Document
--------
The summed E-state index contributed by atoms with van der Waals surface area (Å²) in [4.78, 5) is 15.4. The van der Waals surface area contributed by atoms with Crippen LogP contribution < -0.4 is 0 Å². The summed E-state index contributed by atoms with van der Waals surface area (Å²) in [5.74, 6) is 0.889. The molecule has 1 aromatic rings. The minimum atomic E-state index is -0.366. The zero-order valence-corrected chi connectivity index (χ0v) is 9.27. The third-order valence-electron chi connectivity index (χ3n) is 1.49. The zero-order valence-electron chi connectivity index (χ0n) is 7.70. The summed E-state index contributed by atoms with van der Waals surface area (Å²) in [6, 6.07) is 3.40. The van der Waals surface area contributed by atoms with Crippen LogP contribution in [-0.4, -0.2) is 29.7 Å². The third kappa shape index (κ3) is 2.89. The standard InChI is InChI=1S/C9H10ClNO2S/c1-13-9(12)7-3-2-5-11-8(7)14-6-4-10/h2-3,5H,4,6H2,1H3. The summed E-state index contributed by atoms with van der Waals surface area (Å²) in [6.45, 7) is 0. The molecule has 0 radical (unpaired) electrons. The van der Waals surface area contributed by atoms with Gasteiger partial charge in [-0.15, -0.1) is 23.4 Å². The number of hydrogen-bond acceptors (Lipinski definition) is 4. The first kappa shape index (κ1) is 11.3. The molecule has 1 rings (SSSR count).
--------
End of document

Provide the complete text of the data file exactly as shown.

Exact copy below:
The summed E-state index contributed by atoms with van der Waals surface area (Å²) in [4.78, 5) is 15.4. The van der Waals surface area contributed by atoms with Crippen LogP contribution < -0.4 is 0 Å². The summed E-state index contributed by atoms with van der Waals surface area (Å²) in [5.74, 6) is 0.889. The molecule has 1 aromatic rings. The minimum atomic E-state index is -0.366. The zero-order valence-corrected chi connectivity index (χ0v) is 9.27. The third-order valence-electron chi connectivity index (χ3n) is 1.49. The zero-order valence-electron chi connectivity index (χ0n) is 7.70. The summed E-state index contributed by atoms with van der Waals surface area (Å²) in [6, 6.07) is 3.40. The van der Waals surface area contributed by atoms with Crippen LogP contribution in [-0.4, -0.2) is 29.7 Å². The third kappa shape index (κ3) is 2.89. The standard InChI is InChI=1S/C9H10ClNO2S/c1-13-9(12)7-3-2-5-11-8(7)14-6-4-10/h2-3,5H,4,6H2,1H3. The summed E-state index contributed by atoms with van der Waals surface area (Å²) in [6.45, 7) is 0. The molecule has 0 radical (unpaired) electrons. The van der Waals surface area contributed by atoms with Gasteiger partial charge in [-0.15, -0.1) is 23.4 Å². The number of hydrogen-bond acceptors (Lipinski definition) is 4. The first kappa shape index (κ1) is 11.3. The molecule has 1 rings (SSSR count).